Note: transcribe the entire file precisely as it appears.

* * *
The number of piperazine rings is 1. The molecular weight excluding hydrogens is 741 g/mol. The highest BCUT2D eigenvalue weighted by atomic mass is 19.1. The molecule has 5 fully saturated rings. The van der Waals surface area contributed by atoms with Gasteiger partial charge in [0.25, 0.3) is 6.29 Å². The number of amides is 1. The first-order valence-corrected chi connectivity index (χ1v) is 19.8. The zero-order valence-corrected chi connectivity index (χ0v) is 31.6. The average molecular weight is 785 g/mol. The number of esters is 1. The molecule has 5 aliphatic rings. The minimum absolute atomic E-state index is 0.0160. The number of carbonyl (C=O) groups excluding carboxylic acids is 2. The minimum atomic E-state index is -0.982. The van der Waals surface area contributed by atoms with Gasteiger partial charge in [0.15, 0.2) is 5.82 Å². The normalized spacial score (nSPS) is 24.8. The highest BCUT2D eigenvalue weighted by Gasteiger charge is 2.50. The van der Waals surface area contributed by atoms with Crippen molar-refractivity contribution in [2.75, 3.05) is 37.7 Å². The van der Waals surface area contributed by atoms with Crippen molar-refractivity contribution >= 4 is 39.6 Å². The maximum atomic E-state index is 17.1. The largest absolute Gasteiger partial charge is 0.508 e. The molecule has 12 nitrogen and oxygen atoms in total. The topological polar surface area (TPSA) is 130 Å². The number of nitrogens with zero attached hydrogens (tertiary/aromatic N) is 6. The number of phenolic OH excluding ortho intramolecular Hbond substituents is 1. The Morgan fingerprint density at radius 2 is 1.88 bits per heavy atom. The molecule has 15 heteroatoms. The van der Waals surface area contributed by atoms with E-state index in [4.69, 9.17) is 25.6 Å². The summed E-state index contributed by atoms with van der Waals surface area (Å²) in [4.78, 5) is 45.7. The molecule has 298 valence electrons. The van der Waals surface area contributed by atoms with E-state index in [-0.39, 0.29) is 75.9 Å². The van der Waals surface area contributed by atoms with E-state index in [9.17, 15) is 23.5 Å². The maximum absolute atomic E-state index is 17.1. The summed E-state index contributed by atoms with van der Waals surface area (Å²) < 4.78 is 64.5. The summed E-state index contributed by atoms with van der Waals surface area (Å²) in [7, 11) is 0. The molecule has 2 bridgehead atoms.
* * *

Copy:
The number of piperazine rings is 1. The molecular weight excluding hydrogens is 741 g/mol. The highest BCUT2D eigenvalue weighted by atomic mass is 19.1. The molecule has 5 fully saturated rings. The van der Waals surface area contributed by atoms with Gasteiger partial charge in [0.25, 0.3) is 6.29 Å². The number of amides is 1. The first-order valence-corrected chi connectivity index (χ1v) is 19.8. The zero-order valence-corrected chi connectivity index (χ0v) is 31.6. The average molecular weight is 785 g/mol. The number of esters is 1. The molecule has 5 aliphatic rings. The minimum absolute atomic E-state index is 0.0160. The number of carbonyl (C=O) groups excluding carboxylic acids is 2. The minimum atomic E-state index is -0.982. The van der Waals surface area contributed by atoms with Gasteiger partial charge in [0.15, 0.2) is 5.82 Å². The normalized spacial score (nSPS) is 24.8. The highest BCUT2D eigenvalue weighted by Gasteiger charge is 2.50. The van der Waals surface area contributed by atoms with Crippen molar-refractivity contribution in [2.75, 3.05) is 37.7 Å². The van der Waals surface area contributed by atoms with Crippen molar-refractivity contribution >= 4 is 39.6 Å². The maximum atomic E-state index is 17.1. The largest absolute Gasteiger partial charge is 0.508 e. The molecule has 12 nitrogen and oxygen atoms in total. The topological polar surface area (TPSA) is 130 Å². The number of nitrogens with zero attached hydrogens (tertiary/aromatic N) is 6. The number of phenolic OH excluding ortho intramolecular Hbond substituents is 1. The Morgan fingerprint density at radius 2 is 1.88 bits per heavy atom. The molecule has 15 heteroatoms. The van der Waals surface area contributed by atoms with E-state index in [4.69, 9.17) is 25.6 Å². The summed E-state index contributed by atoms with van der Waals surface area (Å²) in [4.78, 5) is 45.7. The molecule has 298 valence electrons. The van der Waals surface area contributed by atoms with E-state index in [-0.39, 0.29) is 75.9 Å². The van der Waals surface area contributed by atoms with E-state index in [9.17, 15) is 23.5 Å². The maximum absolute atomic E-state index is 17.1. The summed E-state index contributed by atoms with van der Waals surface area (Å²) < 4.78 is 64.5. The summed E-state index contributed by atoms with van der Waals surface area (Å²) in [7, 11) is 0. The molecule has 2 bridgehead atoms.